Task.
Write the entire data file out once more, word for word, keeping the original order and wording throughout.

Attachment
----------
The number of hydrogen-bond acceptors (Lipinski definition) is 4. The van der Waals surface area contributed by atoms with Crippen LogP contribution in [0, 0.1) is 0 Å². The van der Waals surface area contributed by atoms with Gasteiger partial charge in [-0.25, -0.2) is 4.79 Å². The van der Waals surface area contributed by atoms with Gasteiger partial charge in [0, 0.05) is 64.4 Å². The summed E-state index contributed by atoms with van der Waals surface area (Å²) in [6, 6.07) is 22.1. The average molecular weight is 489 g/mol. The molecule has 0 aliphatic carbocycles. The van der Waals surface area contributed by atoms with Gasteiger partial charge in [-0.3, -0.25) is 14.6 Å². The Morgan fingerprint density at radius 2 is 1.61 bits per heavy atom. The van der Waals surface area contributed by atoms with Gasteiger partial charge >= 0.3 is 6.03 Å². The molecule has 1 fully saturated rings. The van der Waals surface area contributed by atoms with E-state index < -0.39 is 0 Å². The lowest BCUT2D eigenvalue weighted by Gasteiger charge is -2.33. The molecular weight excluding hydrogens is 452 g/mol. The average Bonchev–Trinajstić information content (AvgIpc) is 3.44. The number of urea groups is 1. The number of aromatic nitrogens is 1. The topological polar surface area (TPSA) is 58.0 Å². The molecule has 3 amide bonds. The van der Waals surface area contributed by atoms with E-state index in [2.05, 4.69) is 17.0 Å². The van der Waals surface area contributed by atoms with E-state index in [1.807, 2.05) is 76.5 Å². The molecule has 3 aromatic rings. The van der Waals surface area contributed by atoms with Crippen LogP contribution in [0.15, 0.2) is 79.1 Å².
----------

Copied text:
The number of hydrogen-bond acceptors (Lipinski definition) is 4. The van der Waals surface area contributed by atoms with Crippen LogP contribution in [0, 0.1) is 0 Å². The van der Waals surface area contributed by atoms with Gasteiger partial charge in [-0.25, -0.2) is 4.79 Å². The van der Waals surface area contributed by atoms with Gasteiger partial charge in [0, 0.05) is 64.4 Å². The summed E-state index contributed by atoms with van der Waals surface area (Å²) in [6, 6.07) is 22.1. The average molecular weight is 489 g/mol. The molecule has 0 aliphatic carbocycles. The van der Waals surface area contributed by atoms with Gasteiger partial charge in [-0.3, -0.25) is 14.6 Å². The Morgan fingerprint density at radius 2 is 1.61 bits per heavy atom. The van der Waals surface area contributed by atoms with Gasteiger partial charge >= 0.3 is 6.03 Å². The molecule has 1 fully saturated rings. The van der Waals surface area contributed by atoms with E-state index < -0.39 is 0 Å². The lowest BCUT2D eigenvalue weighted by Gasteiger charge is -2.33. The molecular weight excluding hydrogens is 452 g/mol. The average Bonchev–Trinajstić information content (AvgIpc) is 3.44. The number of urea groups is 1. The number of aromatic nitrogens is 1. The topological polar surface area (TPSA) is 58.0 Å². The molecule has 3 amide bonds. The van der Waals surface area contributed by atoms with E-state index in [2.05, 4.69) is 17.0 Å². The van der Waals surface area contributed by atoms with E-state index in [1.807, 2.05) is 76.5 Å². The molecule has 3 aromatic rings. The van der Waals surface area contributed by atoms with Crippen LogP contribution in [0.15, 0.2) is 79.1 Å².